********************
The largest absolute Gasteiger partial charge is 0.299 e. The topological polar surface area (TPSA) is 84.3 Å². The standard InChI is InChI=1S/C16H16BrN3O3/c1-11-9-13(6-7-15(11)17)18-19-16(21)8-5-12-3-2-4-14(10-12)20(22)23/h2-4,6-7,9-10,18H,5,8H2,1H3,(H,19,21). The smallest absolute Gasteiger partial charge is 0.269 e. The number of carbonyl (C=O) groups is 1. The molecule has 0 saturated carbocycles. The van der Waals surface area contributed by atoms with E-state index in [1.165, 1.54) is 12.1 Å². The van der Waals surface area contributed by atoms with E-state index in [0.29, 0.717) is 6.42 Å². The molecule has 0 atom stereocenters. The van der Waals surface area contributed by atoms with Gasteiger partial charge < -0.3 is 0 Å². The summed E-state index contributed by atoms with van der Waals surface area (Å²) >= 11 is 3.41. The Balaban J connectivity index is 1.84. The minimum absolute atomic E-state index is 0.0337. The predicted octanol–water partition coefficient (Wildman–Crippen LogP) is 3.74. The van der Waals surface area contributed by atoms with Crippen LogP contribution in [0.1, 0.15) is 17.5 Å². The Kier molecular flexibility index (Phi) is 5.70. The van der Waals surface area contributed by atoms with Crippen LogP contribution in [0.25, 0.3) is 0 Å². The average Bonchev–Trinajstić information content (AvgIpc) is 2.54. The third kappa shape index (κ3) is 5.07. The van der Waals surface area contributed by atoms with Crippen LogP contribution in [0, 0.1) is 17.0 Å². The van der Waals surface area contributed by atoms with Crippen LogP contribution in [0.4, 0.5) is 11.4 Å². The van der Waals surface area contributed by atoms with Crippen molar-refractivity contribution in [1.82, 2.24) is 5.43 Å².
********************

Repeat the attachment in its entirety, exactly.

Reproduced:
The largest absolute Gasteiger partial charge is 0.299 e. The topological polar surface area (TPSA) is 84.3 Å². The standard InChI is InChI=1S/C16H16BrN3O3/c1-11-9-13(6-7-15(11)17)18-19-16(21)8-5-12-3-2-4-14(10-12)20(22)23/h2-4,6-7,9-10,18H,5,8H2,1H3,(H,19,21). The smallest absolute Gasteiger partial charge is 0.269 e. The number of carbonyl (C=O) groups is 1. The molecule has 0 saturated carbocycles. The van der Waals surface area contributed by atoms with E-state index in [1.165, 1.54) is 12.1 Å². The van der Waals surface area contributed by atoms with E-state index in [0.29, 0.717) is 6.42 Å². The molecule has 0 atom stereocenters. The van der Waals surface area contributed by atoms with Gasteiger partial charge < -0.3 is 0 Å². The summed E-state index contributed by atoms with van der Waals surface area (Å²) >= 11 is 3.41. The Balaban J connectivity index is 1.84. The minimum absolute atomic E-state index is 0.0337. The predicted octanol–water partition coefficient (Wildman–Crippen LogP) is 3.74. The van der Waals surface area contributed by atoms with Crippen LogP contribution in [0.1, 0.15) is 17.5 Å². The Kier molecular flexibility index (Phi) is 5.70. The van der Waals surface area contributed by atoms with Crippen LogP contribution in [0.25, 0.3) is 0 Å². The average Bonchev–Trinajstić information content (AvgIpc) is 2.54. The third kappa shape index (κ3) is 5.07. The van der Waals surface area contributed by atoms with Crippen LogP contribution in [0, 0.1) is 17.0 Å². The van der Waals surface area contributed by atoms with Crippen LogP contribution in [0.4, 0.5) is 11.4 Å². The van der Waals surface area contributed by atoms with Crippen molar-refractivity contribution in [1.82, 2.24) is 5.43 Å².